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I am waiting until the bread has grown enough. Naturally, outside fridge. However, the dough contains a cracked egg among other ingredients. Will it become unsafe to eat?

I suppose the oven will kill any organism that may start to multiply in the dough.

  • So you're affraid your bread will turn bad because it has an egg in it?? Have you seen how many bread recipes have eggs? And most breads rise outside fridges... Besides, what do you mean with unhealthy? Is this about food safety or health advice? Please edit your question to clarify. – Luciano Mar 10 at 12:24
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The USDA recommends that raw eggs should not be left at room temperature for more than two hours. They also recommend that any recipe including raw eggs should be cooked within 24 hours.
However, the USDA always errs on the side of safety - they also recommend (in the same section of the website) that eggs should be cooked until both the white and yolk are firm, which is not necessary to kill bacteria.
Keeping in line with the USDA's recommendations, you should let the dough rise for a maximum of two hours at room temperature, then move it into the fridge until it doubles in size (or until it rises appropriately).

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  • Alternately, you can pasteurize eggs by using a sous vide device to hold them at a temp of 57C (134.5F) for two hours. They will be basically raw, but safe. – moscafj Mar 11 at 12:58
  • You are making the same mistake as the OP and trying to derive the holding time from the ingredients. That's not how food safety works. You need numbers for the dough, not for the eggs. – rumtscho Mar 11 at 14:04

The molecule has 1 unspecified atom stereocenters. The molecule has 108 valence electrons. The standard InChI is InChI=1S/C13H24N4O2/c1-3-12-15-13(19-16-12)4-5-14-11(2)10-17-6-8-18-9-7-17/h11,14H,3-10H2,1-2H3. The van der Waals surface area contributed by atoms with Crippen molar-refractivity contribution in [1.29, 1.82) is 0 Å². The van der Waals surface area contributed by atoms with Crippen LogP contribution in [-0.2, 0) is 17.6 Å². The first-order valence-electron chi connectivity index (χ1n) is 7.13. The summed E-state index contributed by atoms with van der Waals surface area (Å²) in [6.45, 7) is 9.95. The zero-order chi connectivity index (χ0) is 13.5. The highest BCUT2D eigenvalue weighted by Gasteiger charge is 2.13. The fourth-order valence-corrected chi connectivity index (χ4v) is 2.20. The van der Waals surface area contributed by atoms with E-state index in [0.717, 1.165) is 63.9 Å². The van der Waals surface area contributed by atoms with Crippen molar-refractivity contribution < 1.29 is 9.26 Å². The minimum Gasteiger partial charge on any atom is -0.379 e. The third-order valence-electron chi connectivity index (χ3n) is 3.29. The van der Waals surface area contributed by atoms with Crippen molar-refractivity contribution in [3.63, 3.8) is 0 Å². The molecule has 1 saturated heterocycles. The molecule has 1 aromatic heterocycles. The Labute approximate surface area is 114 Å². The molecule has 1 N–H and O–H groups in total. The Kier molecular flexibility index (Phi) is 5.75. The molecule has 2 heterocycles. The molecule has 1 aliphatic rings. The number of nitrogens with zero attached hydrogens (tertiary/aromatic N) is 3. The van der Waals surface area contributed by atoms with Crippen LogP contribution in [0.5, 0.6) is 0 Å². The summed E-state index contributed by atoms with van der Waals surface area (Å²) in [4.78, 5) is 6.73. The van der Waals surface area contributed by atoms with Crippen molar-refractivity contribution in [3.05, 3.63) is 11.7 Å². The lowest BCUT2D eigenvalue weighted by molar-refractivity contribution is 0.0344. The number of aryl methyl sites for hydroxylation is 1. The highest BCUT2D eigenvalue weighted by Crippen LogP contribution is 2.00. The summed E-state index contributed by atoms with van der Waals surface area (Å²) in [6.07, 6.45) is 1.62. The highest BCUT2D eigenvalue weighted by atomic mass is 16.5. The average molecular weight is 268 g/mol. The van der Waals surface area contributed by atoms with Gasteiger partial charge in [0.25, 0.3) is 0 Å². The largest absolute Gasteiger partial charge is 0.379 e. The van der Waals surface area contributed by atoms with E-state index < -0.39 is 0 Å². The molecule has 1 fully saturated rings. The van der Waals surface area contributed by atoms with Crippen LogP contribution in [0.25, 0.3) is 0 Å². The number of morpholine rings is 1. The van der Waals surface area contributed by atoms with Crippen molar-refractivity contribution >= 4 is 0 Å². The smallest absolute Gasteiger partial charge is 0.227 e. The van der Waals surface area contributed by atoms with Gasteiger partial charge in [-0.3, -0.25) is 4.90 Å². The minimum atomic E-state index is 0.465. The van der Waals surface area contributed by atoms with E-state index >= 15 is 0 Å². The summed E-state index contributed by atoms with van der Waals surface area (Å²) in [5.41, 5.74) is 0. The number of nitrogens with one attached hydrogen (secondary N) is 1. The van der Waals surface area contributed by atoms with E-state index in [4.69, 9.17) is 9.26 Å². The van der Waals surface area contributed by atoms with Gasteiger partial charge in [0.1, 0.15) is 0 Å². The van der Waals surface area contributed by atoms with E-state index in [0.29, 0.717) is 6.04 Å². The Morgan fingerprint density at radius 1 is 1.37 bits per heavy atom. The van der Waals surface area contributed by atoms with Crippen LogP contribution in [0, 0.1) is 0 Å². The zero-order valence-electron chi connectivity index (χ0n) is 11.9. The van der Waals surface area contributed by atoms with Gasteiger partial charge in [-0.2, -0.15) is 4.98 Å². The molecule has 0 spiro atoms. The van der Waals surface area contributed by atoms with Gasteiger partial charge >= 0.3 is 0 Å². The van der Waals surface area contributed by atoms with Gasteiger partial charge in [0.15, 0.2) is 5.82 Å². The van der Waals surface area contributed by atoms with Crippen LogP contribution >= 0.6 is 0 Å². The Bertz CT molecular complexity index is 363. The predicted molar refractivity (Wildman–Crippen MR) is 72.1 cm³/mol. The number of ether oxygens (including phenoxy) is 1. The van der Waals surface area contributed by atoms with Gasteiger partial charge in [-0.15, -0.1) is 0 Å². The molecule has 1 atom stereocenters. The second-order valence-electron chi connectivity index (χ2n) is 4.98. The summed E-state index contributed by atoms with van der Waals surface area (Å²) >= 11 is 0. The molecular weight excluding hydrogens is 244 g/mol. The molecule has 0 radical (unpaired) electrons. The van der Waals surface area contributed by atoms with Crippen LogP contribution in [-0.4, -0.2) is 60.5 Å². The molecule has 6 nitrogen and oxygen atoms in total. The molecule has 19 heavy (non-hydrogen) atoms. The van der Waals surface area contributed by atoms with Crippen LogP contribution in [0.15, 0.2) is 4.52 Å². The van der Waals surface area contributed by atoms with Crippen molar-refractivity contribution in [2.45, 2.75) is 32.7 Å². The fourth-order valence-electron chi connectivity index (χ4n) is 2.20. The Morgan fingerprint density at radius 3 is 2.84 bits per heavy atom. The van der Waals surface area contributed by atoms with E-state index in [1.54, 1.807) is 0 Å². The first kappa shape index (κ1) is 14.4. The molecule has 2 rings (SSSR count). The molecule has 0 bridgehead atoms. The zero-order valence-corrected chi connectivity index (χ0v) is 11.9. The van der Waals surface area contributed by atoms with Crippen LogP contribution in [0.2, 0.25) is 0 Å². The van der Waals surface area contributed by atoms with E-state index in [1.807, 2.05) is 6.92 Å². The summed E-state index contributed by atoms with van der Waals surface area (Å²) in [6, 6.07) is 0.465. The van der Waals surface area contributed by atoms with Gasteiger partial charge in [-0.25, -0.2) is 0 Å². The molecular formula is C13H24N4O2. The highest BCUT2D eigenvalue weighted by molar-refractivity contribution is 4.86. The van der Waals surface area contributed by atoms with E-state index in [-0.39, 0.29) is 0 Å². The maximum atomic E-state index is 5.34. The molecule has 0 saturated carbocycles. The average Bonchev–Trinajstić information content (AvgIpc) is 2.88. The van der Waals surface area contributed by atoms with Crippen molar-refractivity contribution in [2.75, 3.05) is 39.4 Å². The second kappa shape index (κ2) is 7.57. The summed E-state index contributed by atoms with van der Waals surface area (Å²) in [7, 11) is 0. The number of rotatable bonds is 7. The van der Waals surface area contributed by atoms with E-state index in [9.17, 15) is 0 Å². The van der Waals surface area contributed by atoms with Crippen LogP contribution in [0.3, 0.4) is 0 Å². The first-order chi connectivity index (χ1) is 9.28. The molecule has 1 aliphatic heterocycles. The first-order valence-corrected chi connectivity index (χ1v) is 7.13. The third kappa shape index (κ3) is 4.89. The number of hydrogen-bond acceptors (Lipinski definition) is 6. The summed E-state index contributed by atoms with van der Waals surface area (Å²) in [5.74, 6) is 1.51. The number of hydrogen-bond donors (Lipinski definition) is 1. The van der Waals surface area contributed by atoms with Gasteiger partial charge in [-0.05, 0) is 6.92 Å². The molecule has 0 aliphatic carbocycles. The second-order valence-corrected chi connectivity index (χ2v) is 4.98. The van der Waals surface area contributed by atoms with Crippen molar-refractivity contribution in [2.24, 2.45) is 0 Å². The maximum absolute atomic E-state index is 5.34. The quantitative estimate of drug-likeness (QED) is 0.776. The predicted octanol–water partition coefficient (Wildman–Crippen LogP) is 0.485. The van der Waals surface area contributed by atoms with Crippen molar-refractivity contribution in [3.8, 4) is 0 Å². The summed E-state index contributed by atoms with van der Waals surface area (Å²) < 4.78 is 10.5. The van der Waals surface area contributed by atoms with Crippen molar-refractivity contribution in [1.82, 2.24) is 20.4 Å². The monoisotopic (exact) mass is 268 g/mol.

• @rumtscho I found this: artisanbreadinfive.com/2007/12/19/… which links to the same USDA page. I'm not sure whether you are correct but if you are that website is making the same mistake as well. – mestackoverflow Mar 11 at 14:26
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The growth of yeasts and the lactic acid bacteria might protect the dough to go south with an unpleasant strange fermentation. So baker's yeast and sourdough protects the dough. However the eggshell is quite often contaminated with Chicken faeces and Salmonella, especially when they live in a chicken factory, beg your pardon. And so Salmohella can be transmitted to the raw egg when you open the egg. Salmonella bacteria can grow in warm conditions, they actually can grow in dough and can survive for a long time on working surfaces. They are harmful und you become sick when you eat things that have reached a critical number of Salmonella. You won't taste the raw dough, won't you? You will be fine when you bake it. Panettone, Brioche or any cake. Baking kills all the bacteriae, are they good or evil. But clean all your things that had contact to the dough. Clean them thoroughly. You are right, there is a reason to be concerned.

(https://pubmed.ncbi.nlm.nih.gov/21333150-growth-of-salmonella-enterica-and-staphylococcus-aureus-in-no-knead-bread-dough-during-prolonged-yeast-fermentation/)

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  • Not all eggs will make your bread full of salmonella; besides, wash the eggs before cracking and it should be fine. – Luciano Mar 10 at 12:29
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It should be fine, your main concern would be milk based products in the dough. The U.S. Department of Agriculture advises against consuming milk products that have been left out at room temperature. If the dough was left overnight in the refrigerator set to 4C (40F) or below, this is not a concern.

With a refrigerated dough that has been left overnight, the flavor and texture will be similar to the original recipe. If the dough has been left on the counter, it will develop a slightly sour taste. The texture of the bread will become thicker and may not rise as much during the second rise or the final baking. If it is left overnight during the second proof, it will also be a different shape than expected, as over-proofing makes bubbles expand beyond normal and then collapse when they are baked.

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  • ...advises against consuming milk products that have been left out at room temperature - except you're not consuming the milk, you incorporated it into the dough. It's not the same thing. – Luciano Mar 10 at 12:33

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